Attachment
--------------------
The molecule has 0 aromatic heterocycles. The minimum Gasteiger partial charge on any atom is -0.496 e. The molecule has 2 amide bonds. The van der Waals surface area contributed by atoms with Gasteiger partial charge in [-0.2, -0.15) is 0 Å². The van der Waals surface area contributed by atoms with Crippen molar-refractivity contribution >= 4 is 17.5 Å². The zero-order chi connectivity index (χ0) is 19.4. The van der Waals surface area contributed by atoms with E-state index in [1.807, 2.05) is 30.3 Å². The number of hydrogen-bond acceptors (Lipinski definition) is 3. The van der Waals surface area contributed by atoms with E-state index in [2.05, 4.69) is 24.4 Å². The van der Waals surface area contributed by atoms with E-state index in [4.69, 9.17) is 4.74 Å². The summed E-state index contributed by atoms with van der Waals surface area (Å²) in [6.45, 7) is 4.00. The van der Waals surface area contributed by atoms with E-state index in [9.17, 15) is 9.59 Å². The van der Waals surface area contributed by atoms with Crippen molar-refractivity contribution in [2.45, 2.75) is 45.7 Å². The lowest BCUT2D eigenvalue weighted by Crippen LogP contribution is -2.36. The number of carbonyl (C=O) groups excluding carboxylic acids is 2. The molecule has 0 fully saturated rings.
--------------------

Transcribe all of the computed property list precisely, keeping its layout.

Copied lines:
The molecule has 0 aromatic heterocycles. The minimum Gasteiger partial charge on any atom is -0.496 e. The molecule has 2 amide bonds. The van der Waals surface area contributed by atoms with Gasteiger partial charge in [-0.2, -0.15) is 0 Å². The van der Waals surface area contributed by atoms with Crippen molar-refractivity contribution >= 4 is 17.5 Å². The zero-order chi connectivity index (χ0) is 19.4. The van der Waals surface area contributed by atoms with E-state index in [1.807, 2.05) is 30.3 Å². The number of hydrogen-bond acceptors (Lipinski definition) is 3. The van der Waals surface area contributed by atoms with E-state index in [2.05, 4.69) is 24.4 Å². The van der Waals surface area contributed by atoms with E-state index in [4.69, 9.17) is 4.74 Å². The summed E-state index contributed by atoms with van der Waals surface area (Å²) in [6.45, 7) is 4.00. The van der Waals surface area contributed by atoms with E-state index in [9.17, 15) is 9.59 Å². The van der Waals surface area contributed by atoms with Crippen molar-refractivity contribution in [2.45, 2.75) is 45.7 Å². The lowest BCUT2D eigenvalue weighted by Crippen LogP contribution is -2.36. The number of carbonyl (C=O) groups excluding carboxylic acids is 2. The molecule has 0 fully saturated rings.